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Improving human well-being on a resource-limited planet – can we do it?

As the demands of the global – and rapidly growing – middle-class spiral upwards, the challenges to our planet of climate change and ocean degradation dominate.  

But we also face the challenges of maintaining sustainable food, mineral, freshwater and energy supplies at an economically affordable cost.

These 21st century challenges are qualitatively different from those we overcame so successfully in the 20th century, when well-being – health, life expectancy and quality of life – took a leap forward for many humans, especially in the so-called developed countries.  

What we need now is a renaissance in our thinking, a re-evaluation, so that we place human well-being alongside ecosystem and resource management, in order to plan an equitable and sustainable future for all, including those who have been excluded from betterment until now.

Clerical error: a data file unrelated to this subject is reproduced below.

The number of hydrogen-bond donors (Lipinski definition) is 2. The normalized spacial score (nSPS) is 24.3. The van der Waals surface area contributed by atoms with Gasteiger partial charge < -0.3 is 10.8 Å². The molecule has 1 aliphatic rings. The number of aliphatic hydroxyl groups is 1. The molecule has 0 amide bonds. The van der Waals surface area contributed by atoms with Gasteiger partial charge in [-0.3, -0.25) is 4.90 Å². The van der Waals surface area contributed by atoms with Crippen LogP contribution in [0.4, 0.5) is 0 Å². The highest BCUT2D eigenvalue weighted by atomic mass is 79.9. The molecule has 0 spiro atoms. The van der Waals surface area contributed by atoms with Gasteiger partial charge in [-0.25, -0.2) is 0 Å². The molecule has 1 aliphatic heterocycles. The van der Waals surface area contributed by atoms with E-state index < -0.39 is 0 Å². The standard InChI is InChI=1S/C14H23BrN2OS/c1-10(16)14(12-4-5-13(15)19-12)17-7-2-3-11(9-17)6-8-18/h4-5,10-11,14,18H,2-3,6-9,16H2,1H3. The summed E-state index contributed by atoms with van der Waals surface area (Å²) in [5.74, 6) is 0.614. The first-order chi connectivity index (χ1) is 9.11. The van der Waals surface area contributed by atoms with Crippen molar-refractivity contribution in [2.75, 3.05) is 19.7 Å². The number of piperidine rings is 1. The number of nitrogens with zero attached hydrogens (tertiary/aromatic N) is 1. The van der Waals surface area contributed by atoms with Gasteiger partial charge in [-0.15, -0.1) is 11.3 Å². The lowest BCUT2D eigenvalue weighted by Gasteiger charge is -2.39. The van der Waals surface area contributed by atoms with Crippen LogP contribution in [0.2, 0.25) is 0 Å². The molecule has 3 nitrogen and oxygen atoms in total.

The challenges demand innovation, seizing new opportunities for science and technology to work alongside the humanities and social sciences.  

Policymakers, the private sector, and the public sector will all have to embrace the changes. Coordination and collaboration offer the only prospect of success.  

There are exemplar nations beginning to develop the way forward, but national and global governance require investment and strengthening.  Time is not on our side.

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